Bristol Skipchen is a far better idea than food banks.

An excellent example of the gift economy, collaborative commons.

We need more community ventures that treat people as people, not as zombie consumers.

Transition Community Cafe

June 29, 2014
food preparation at Transition Community Cafe

food preparation at Transition Community Cafe

It was whilst out scavenging for vegetables for her hens, and seeing the amount of food going to waste, the idea of Transition Community Cafe came to Ann Bushell. Why not set up a community business that turns waste into a resource, and in doing so supplies delicious meals to the local community at a reasonable price?

The local Coop provided an unused building, volunteers and local businesses helped get it kitted out and up and running.

For a householder, waste is something you put in your wheelie bin, and think no more about it. For a local business, there is a cost incurred in disposal. Anything that helps cut that waste, or will take it off your hands for free, is a cost saving, and is therefore welcome.

  • an empty shop put back into use
  • food waste turned into a resource
  • healthy meals at low cost
  • revitalisation of a town centre
  • meeting place
  • recycling money within the local economy

Due to the variable nature of the ingredients, there is no fixed menu at Transition Community Cafe, it depends on what is available that day.

I have seen the amount of waste generated by food businesses, they seem to be happy to throw it away, and incur a cost in doing so, rather than take steps to reduce the waste.

I have suggested to Harris + Hoole Guildford, that left over food that would otherwise be thrown away, goes to a needy charity. This now happens, but that with a very short shelf life, still gets thrown away. Need to have offers at the end of the day. Buy a coffee and get a free savoury.

A bakery, sadly no longer in Guildford High Street, used to have a queue last half hour. Why, loaves of bread were half price.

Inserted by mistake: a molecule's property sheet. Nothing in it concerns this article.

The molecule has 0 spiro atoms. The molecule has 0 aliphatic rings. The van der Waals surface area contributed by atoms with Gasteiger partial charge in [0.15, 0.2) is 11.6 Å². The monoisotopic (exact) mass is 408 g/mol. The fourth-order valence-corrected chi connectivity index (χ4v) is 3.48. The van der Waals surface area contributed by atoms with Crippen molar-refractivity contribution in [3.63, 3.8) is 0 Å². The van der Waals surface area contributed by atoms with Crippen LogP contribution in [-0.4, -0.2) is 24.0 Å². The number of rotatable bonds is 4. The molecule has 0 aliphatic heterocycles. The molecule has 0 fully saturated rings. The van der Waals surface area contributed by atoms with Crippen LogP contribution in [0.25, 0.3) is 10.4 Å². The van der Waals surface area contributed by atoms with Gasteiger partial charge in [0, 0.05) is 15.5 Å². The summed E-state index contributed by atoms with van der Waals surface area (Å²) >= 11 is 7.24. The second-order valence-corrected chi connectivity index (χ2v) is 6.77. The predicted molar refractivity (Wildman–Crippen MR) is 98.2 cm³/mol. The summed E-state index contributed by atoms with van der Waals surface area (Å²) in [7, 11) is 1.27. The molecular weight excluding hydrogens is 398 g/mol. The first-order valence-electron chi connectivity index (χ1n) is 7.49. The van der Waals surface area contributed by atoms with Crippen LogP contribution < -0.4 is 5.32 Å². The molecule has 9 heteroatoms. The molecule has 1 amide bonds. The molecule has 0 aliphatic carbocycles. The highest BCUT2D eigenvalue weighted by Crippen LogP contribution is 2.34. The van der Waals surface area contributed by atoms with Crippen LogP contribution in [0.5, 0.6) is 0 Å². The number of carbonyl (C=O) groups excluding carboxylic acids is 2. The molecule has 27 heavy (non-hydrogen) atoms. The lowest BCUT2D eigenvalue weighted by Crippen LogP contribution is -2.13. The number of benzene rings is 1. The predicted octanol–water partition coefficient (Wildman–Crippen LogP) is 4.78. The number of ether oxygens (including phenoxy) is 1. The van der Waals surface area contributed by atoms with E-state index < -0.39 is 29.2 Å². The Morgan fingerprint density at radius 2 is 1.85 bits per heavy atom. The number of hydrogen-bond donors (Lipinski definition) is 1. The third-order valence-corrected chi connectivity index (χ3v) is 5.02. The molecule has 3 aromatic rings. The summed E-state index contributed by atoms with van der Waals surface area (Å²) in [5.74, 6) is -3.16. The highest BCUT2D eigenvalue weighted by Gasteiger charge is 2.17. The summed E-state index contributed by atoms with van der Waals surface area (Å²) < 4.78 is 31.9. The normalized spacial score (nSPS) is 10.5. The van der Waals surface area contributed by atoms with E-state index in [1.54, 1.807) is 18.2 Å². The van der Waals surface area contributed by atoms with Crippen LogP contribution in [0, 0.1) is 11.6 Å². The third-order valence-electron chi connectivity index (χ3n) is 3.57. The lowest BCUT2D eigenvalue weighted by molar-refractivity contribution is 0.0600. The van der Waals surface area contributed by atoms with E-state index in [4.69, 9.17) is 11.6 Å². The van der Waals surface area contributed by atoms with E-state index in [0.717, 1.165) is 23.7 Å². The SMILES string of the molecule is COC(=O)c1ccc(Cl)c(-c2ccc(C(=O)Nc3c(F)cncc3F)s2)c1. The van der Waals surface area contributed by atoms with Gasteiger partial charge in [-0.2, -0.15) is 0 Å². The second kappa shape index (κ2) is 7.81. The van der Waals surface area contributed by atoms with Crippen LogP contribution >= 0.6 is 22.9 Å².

Baker in Godalming, does buy one get one free. Far better, half price.

I do not know if they still do, Food For Thought in Covent Garden, used to give their scones and flapjacks to late customers to take away.

A deprived area like Aldershot, empty boarded-up units and fast food joints, poor diet, obesity. It cries out for a community venture like Transition Community Cafe, which also recycles money within the local community.

There is a cost to local councils in waste. It is therefore in their interest to support community ventures such as Transition Community Cafe.

Transition Community Cafe opened June 2013. Between the beginning of June and the end of September 2013 the project achieved the following:

  • Surplus food acquired and kept from landfill – approx 100 kilos/week
  • Food cooked and sold in the cafe – approx 50 kilos/week
  • Food sent for composting, or to a bio-digester or to animal feed (when it has not entered the cafe nor come into contact with animal by-products) – approx 50 kilos/week

Transition Community Cafe is located in Fishguard in Wales. It was a Transition Bro Gwaun community initiative.

Transition Community Cafe is an excellent example of collaborative commons, sharing economy in action.

Italian diet, food waste and better food practice

September 12, 2013

The last decade, as a direct result of austerity measures, the Italian diet has seen a marked change.

An increase in pasta and rice, a marked decrease in meat, fish, cheese, fruit and vegetables.

More Italians are now eating at home and preparing their own meals. A third of Italians now bake their own bread and pizzas.

An artisan loaf of bread in Milan costs 4-5 euros.

One baker has reported a 50% drop in business.

Less waste, leftovers are being recycled into the next meal.

As a child, I remember, roast dinner on a Sunday, then on the Monday, cold meat, left over potatoes fried.